Tuesday, July 28, 2009
Gap's Give and Get program is a shopping discount and charitable giving promotion available this weekend July 31st through August 2nd. For every purchase made with the Give and Get coupon at a Gap, Banana Republic, or Old Navy Store, the customer receives a discount of 30%, and Gap Inc. gives 5% of the sale amount to The Global Fund which fights AIDS, tuberculosis and malaria. A copy of the coupon is on this link: http://www.gapinc.com/giveandget/globalfund/.The coupon can be reused throughout the four days promotion.
As I researched more about Gap's philanthropy, I learned that Gap participates in the RED Program, which supports the Global Fund, by selling specially designed t-shirts and other clothing of which 50% of the profits go to RED.
Gap's doubling up on their commitment to support the Global Fund through RED with their in-store promotion and by selling RED designated product has worked. Through their past efforts, by teaming up with Gap as part of this Gap Give & Get promotion, RED has been able to generate over $600k for the Global Fund. They are hoping that in the next few days they can reach their $1mm goal.
Struggling retail store of all sizes can adopt similar innovative promotion and cause marketing strategies that attracts customers with sales while supporting a cause. As a small business owner, you don't have to be big like Gap, you don't have to have a big cause like AIDS, your don't have to have big bucks in order to achieve your philanthropy goals. But you can make an impact for a cause you care about by developing your unique cause marketing and store promotion program.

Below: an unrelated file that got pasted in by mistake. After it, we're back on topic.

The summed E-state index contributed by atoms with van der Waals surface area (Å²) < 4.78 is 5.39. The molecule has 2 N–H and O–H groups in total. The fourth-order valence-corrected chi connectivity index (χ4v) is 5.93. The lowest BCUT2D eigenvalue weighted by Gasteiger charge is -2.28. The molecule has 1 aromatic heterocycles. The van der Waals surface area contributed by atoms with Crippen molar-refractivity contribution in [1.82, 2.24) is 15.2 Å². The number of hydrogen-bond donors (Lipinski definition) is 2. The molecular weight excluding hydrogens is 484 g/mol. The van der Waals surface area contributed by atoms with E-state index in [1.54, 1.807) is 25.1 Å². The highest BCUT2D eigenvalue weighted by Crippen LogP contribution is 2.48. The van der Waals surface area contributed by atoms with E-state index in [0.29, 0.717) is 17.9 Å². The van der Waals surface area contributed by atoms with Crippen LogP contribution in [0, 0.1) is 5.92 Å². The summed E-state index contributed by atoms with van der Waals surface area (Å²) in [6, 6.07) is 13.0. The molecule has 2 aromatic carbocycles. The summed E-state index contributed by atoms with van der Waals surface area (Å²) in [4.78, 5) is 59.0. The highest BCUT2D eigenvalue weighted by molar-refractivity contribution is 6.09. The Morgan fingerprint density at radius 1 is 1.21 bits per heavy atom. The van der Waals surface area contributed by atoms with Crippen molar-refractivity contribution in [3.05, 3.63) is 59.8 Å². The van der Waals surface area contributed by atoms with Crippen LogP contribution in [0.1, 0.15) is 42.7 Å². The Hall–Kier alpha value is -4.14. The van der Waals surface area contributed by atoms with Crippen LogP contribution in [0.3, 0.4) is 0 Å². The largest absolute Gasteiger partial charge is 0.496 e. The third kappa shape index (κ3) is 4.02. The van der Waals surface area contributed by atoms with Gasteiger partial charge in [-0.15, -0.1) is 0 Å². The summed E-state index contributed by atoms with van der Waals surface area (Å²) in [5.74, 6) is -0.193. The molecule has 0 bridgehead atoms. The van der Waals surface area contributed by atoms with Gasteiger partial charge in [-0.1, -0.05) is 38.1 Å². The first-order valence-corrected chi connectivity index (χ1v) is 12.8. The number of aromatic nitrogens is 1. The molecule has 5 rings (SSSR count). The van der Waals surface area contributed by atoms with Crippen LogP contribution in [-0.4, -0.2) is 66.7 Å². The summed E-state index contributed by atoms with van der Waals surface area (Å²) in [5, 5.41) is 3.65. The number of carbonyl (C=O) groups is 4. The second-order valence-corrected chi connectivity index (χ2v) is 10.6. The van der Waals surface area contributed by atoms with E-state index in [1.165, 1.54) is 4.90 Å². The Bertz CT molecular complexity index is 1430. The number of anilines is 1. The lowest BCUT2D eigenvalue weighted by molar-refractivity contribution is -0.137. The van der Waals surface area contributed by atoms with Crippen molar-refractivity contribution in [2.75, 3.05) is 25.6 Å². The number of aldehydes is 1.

For related posts read: Give a Little, Get a Lot Back, Why Giving Is Good For Business
Sunday, July 26, 2009
At Sleep Train, everyone from the president of the company to the local employees is dedicated to giving back to their community and their primary focus for giving is kids. In May of this year, president Dale Carson received the Honorary Service Award from California State PTA for his outstanding service to children for the past 20 years.
Of all the many projects Sleep Train has become involved in, their dedication to foster children stands out. Every year Sleep Train organizes and runs many different drives to collect much needed supplies for California’s 80,000 foster kids. A school supply drive is currently in action as things gear up for the fall, with a coat drive prepared for November and a Secret Santa Toy Drive in December. Each Sleep Train store is set up as a collection site where employees and customers can conveniently drop off donations. In their last drive, Sleep Train collected thousands of clothes to help fill the need of many foster kids.
Sleep Train does more than organize these much needed drives. They also run different charity events to help raise both money and awareness for other causes. One very successfully event is Sleep Train’s Charity Golf Classic. In 2007, tickets were sold out and the event raised over $300,000. The Sleep Train Sleep Over is another important event that raises money while giving kids in need the opportunity of a lifetime. Teaming up with the Sacramento River Cats Baseball team, Sleep Train hosts a sleep over where kids in need get to spend the night out on the field after a game. Each child gets a mattress as part of Sleep Train’s “Mattresses 4 Kids” program.
Even the employees are encouraged to get involved in their community. Sleep Train provides a wide selection of local groups who need volunteers and expects their employees to support the company’s different charity events. Charities can request to be added to their list on Sleep Train's website.
By Lauren Partain and Lalia Helmer
Wednesday, July 22, 2009